Firefighters continued to battle a forest fire that is burning out of control near Déline, N.W.T., on Tuesday.
The lightning-caused wildfire, which was first reported on Sunday, is currently 190 hectares in size and burning 12 kilometres away from the remote community.
Water bombers and helicopters have been dumping water onto the blaze all day Tuesday. About 30 firefighters on the ground have been trying to control the fire’s south flank — the side that is closest to Déline.
“The fire is still considered out of control. Ground crews will be working it today,” Judy McLinton, a spokesperson for the N.W.T. Environment and Natural Resources Department, told CBC News.
“It’s very extreme drought conditions in that area and the terrain, which is like a peaty moss type, means that the fire is burning really deep.”
McLinton said while the fire is close to Déline, winds have been blowing smoke away from the community of about 700.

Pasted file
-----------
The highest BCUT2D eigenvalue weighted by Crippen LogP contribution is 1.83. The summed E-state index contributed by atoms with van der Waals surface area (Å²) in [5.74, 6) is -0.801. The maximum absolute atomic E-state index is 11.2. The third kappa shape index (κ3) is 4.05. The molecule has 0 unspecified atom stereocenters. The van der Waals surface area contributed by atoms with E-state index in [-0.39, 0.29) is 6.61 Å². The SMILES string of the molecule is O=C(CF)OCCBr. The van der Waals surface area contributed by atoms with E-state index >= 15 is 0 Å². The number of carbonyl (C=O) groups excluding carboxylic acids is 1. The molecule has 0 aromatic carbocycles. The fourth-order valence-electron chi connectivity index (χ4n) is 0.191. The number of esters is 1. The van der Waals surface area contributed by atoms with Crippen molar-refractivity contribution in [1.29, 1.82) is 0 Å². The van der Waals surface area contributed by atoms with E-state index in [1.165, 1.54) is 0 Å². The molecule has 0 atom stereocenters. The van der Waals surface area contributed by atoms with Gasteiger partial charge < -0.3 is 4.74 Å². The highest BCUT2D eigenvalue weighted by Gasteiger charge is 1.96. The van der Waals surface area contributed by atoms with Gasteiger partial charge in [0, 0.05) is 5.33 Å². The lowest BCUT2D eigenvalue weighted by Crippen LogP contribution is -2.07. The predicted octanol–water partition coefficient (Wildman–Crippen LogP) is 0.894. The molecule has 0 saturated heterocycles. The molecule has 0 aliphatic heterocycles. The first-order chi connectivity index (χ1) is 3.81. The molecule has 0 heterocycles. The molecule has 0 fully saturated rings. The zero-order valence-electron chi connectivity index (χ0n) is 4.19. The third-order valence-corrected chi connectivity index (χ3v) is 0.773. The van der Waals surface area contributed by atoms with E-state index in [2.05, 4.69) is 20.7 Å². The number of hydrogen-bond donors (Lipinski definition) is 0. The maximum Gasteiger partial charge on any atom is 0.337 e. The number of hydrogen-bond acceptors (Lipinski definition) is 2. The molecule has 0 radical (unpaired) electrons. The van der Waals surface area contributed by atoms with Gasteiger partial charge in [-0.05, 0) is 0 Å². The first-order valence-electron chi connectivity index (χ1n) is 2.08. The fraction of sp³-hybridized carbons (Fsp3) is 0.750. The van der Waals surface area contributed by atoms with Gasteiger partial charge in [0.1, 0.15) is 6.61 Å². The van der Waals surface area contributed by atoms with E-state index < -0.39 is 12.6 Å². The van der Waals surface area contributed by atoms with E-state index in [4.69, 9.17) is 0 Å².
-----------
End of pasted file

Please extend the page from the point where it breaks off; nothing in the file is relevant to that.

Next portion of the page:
Some residents flown to Yellowknife
About 108 elders, young children and residents with respiratory problems were flown out of Déline early Monday morning because of health concerns related to the wildfire smoke.
Many of those who were relocated are currently staying in Yellowknife, about 540 kilometres southeast of Déline.
Mandy Baya, one of the evacuees, said she was pleased with how prepared the community has been for the fire.
“We already knew to kind of be on alert. The community was actually really good in responding right away and letting everyone know,” Baya said Monday.
“We had our local radio man, Michael, on the air with us, so we all tuned in to our radios and he gave us an update.”
It is not certain when the evacuees can return to Déline, as it is up to community members to make that decision.
Officials say a local state of emergency that was declared on Monday remains in effect, contrary to earlier reports that it had been lifted. The Environment and Natural Resources Department says the fire is still threatening the community.